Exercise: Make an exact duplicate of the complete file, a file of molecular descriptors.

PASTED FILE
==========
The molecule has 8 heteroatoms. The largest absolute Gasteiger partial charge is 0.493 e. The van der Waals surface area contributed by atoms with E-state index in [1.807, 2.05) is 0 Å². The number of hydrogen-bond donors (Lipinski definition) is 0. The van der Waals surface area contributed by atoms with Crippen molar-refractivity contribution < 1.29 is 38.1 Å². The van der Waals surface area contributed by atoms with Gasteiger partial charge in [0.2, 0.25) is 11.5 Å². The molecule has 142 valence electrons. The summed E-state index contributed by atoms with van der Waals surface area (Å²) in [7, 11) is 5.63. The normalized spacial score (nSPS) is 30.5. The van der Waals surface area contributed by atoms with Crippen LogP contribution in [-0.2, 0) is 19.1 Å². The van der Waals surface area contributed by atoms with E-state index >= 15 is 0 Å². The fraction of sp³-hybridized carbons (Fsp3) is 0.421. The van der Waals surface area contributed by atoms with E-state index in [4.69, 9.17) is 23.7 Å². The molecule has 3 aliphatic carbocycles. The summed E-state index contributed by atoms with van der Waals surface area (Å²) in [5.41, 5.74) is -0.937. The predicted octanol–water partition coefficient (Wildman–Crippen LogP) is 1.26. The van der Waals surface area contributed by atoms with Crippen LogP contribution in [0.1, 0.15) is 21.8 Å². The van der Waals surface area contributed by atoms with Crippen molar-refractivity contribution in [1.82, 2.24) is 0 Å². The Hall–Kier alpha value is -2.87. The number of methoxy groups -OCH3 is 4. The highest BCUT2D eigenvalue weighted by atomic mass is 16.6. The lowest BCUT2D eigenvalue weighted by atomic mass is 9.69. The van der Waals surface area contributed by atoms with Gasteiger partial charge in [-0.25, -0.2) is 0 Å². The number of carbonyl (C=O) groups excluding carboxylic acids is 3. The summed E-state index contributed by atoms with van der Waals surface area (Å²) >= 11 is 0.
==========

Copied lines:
The molecule has 8 heteroatoms. The largest absolute Gasteiger partial charge is 0.493 e. The van der Waals surface area contributed by atoms with E-state index in [1.807, 2.05) is 0 Å². The number of hydrogen-bond donors (Lipinski definition) is 0. The van der Waals surface area contributed by atoms with Crippen molar-refractivity contribution < 1.29 is 38.1 Å². The van der Waals surface area contributed by atoms with Gasteiger partial charge in [0.2, 0.25) is 11.5 Å². The molecule has 142 valence electrons. The summed E-state index contributed by atoms with van der Waals surface area (Å²) in [7, 11) is 5.63. The normalized spacial score (nSPS) is 30.5. The van der Waals surface area contributed by atoms with Crippen LogP contribution in [-0.2, 0) is 19.1 Å². The van der Waals surface area contributed by atoms with E-state index >= 15 is 0 Å². The fraction of sp³-hybridized carbons (Fsp3) is 0.421. The van der Waals surface area contributed by atoms with E-state index in [4.69, 9.17) is 23.7 Å². The molecule has 3 aliphatic carbocycles. The summed E-state index contributed by atoms with van der Waals surface area (Å²) in [5.41, 5.74) is -0.937. The predicted octanol–water partition coefficient (Wildman–Crippen LogP) is 1.26. The van der Waals surface area contributed by atoms with Crippen LogP contribution in [0.1, 0.15) is 21.8 Å². The van der Waals surface area contributed by atoms with Crippen molar-refractivity contribution in [1.82, 2.24) is 0 Å². The Hall–Kier alpha value is -2.87. The number of methoxy groups -OCH3 is 4. The highest BCUT2D eigenvalue weighted by atomic mass is 16.6. The lowest BCUT2D eigenvalue weighted by atomic mass is 9.69. The van der Waals surface area contributed by atoms with Gasteiger partial charge in [-0.25, -0.2) is 0 Å². The number of carbonyl (C=O) groups excluding carboxylic acids is 3. The summed E-state index contributed by atoms with van der Waals surface area (Å²) >= 11 is 0.